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Gladiators fans show their generosity again with thousands of toys (WITH VIDEO)

Gwinnett Gladiators players help pick up some of the thousands of stuffed toys thrown on the ice when the team scored its first goal of the game against Orlando on Saturday. The critters donated for the annual Teddy Bear Toss go to area children in need. (Photo: Amanda Hertel)

Gwinnett Gladiators players help pick up some of the thousands of stuffed toys thrown on the ice when the team scored its first goal of the game against Orlando on Saturday. The critters donated for the annual Teddy Bear Toss go to area children in need. (Photo: Amanda Hertel)

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Gwinnett Gladiators defenseman Daniel Spivak (25) helps corral some of the thousands of stuffed toys thrown on the ice when the team scored it’s first goal of the game against Orlando on Saturday. The donations for the annual Teddy Bear Toss go to area children in need. (Photo: Amanda Hertel)

DULUTH — Last year, the Gwinnett Gladiators collected 135, 30-gallon bags of stuffed toys at their annual Teddy Bear Toss Night.

And one that was too big for a bag.

“A giant hound dog,” Director of Community Relations Jim Hall said with a laugh. “I couldn’t even fit it in the front seat of my truck.

“You have no idea, until you start going through these things, the color and sizes and shapes and fins and antlers. It’s really remarkable. And new ones with tags on them always make you feel good because somebody made the effort to go out and buy one, which I think is very cool.”

The event, held every year since the Gladiators started playing here in 2003, usually brings in 4,000 to 5,000 stuffed toys that are donated to children in need around the metro area. Andy Brandt, the team’s all-time leader in games played and now the assistant coach, for years has made a trip down to Children’s Healthcare of Atlanta to hand deliver some of the toys. But many, many other groups and agencies benefit from gifts brought by the Gladiators’ giving fans.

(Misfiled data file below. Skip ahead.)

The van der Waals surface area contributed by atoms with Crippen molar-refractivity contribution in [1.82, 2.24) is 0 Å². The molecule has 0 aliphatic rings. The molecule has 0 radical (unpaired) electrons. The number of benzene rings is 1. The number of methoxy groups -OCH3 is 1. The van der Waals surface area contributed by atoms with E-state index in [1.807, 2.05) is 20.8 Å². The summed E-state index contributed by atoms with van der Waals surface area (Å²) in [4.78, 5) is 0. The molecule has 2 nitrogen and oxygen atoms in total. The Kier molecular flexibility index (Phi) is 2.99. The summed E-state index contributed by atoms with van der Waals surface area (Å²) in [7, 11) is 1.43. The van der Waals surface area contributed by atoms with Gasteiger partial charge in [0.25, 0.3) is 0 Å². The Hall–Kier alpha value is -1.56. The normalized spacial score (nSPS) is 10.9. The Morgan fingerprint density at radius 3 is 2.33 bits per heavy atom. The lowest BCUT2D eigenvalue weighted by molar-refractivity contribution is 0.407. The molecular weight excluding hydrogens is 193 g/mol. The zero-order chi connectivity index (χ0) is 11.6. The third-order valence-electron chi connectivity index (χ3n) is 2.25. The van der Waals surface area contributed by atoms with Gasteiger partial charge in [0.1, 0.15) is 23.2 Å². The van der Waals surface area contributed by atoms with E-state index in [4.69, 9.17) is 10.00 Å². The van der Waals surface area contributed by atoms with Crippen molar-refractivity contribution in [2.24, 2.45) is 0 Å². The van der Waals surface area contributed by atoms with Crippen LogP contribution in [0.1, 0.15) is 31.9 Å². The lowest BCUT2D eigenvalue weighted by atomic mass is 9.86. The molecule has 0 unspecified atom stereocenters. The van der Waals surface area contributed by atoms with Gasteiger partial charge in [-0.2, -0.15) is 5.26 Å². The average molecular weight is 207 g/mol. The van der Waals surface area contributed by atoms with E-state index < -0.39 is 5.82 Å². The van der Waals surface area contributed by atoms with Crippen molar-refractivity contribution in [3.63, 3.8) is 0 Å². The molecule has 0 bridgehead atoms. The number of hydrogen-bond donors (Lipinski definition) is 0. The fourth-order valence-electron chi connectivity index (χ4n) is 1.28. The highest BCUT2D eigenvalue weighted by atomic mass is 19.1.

“Every year they amaze us with their generosity,” Hall said. “It’s remarkable to watch these things fly down from the heavens and see the smiles on people’s faces.

“We make sure they know they’re being put to good use and going to kids that really need a warm hug and a fuzzy something because in their life it’s the greatest thing in the world. We are just very, very grateful for the participation.”

This year, one of the biggest crowds this season, didn’t have to wait long to show its generosity.

Animals rained down in a fluffy patter just 10 minutes and 29 seconds into the game when Dirk Southern burst straight down the middle of the ice and buried the puck in the back of the net.

Over the last decade, more than 50,000 toys have been donated. In 2005, nearly 6,000 alone went to areas affected by Hurricane Katrina.